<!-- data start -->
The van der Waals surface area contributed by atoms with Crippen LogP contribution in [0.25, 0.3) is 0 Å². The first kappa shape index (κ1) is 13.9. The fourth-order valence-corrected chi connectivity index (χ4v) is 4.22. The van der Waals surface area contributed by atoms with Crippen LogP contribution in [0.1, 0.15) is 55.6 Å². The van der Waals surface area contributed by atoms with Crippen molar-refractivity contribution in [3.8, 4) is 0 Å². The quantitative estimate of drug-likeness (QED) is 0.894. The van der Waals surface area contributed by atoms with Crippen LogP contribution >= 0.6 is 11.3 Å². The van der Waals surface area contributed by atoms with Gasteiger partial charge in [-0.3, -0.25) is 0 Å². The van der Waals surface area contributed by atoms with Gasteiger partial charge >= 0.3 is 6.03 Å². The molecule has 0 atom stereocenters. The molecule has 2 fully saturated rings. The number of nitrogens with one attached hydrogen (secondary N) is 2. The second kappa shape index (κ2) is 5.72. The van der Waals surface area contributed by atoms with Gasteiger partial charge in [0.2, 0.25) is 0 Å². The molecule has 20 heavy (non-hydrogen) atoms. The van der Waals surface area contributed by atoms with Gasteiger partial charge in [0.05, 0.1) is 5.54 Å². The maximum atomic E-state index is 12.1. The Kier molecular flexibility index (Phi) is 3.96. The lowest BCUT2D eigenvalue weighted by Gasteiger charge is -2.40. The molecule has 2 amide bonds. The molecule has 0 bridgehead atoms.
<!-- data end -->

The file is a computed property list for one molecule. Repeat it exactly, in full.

The van der Waals surface area contributed by atoms with Crippen LogP contribution in [0.25, 0.3) is 0 Å². The first kappa shape index (κ1) is 13.9. The fourth-order valence-corrected chi connectivity index (χ4v) is 4.22. The van der Waals surface area contributed by atoms with Crippen LogP contribution in [0.1, 0.15) is 55.6 Å². The van der Waals surface area contributed by atoms with Crippen molar-refractivity contribution in [3.8, 4) is 0 Å². The quantitative estimate of drug-likeness (QED) is 0.894. The van der Waals surface area contributed by atoms with Crippen LogP contribution >= 0.6 is 11.3 Å². The van der Waals surface area contributed by atoms with Gasteiger partial charge in [-0.3, -0.25) is 0 Å². The van der Waals surface area contributed by atoms with Gasteiger partial charge >= 0.3 is 6.03 Å². The molecule has 0 atom stereocenters. The molecule has 2 fully saturated rings. The number of nitrogens with one attached hydrogen (secondary N) is 2. The second kappa shape index (κ2) is 5.72. The van der Waals surface area contributed by atoms with Gasteiger partial charge in [0.2, 0.25) is 0 Å². The molecule has 20 heavy (non-hydrogen) atoms. The van der Waals surface area contributed by atoms with Gasteiger partial charge in [0.05, 0.1) is 5.54 Å². The maximum atomic E-state index is 12.1. The Kier molecular flexibility index (Phi) is 3.96. The lowest BCUT2D eigenvalue weighted by Gasteiger charge is -2.40. The molecule has 2 amide bonds. The molecule has 0 bridgehead atoms.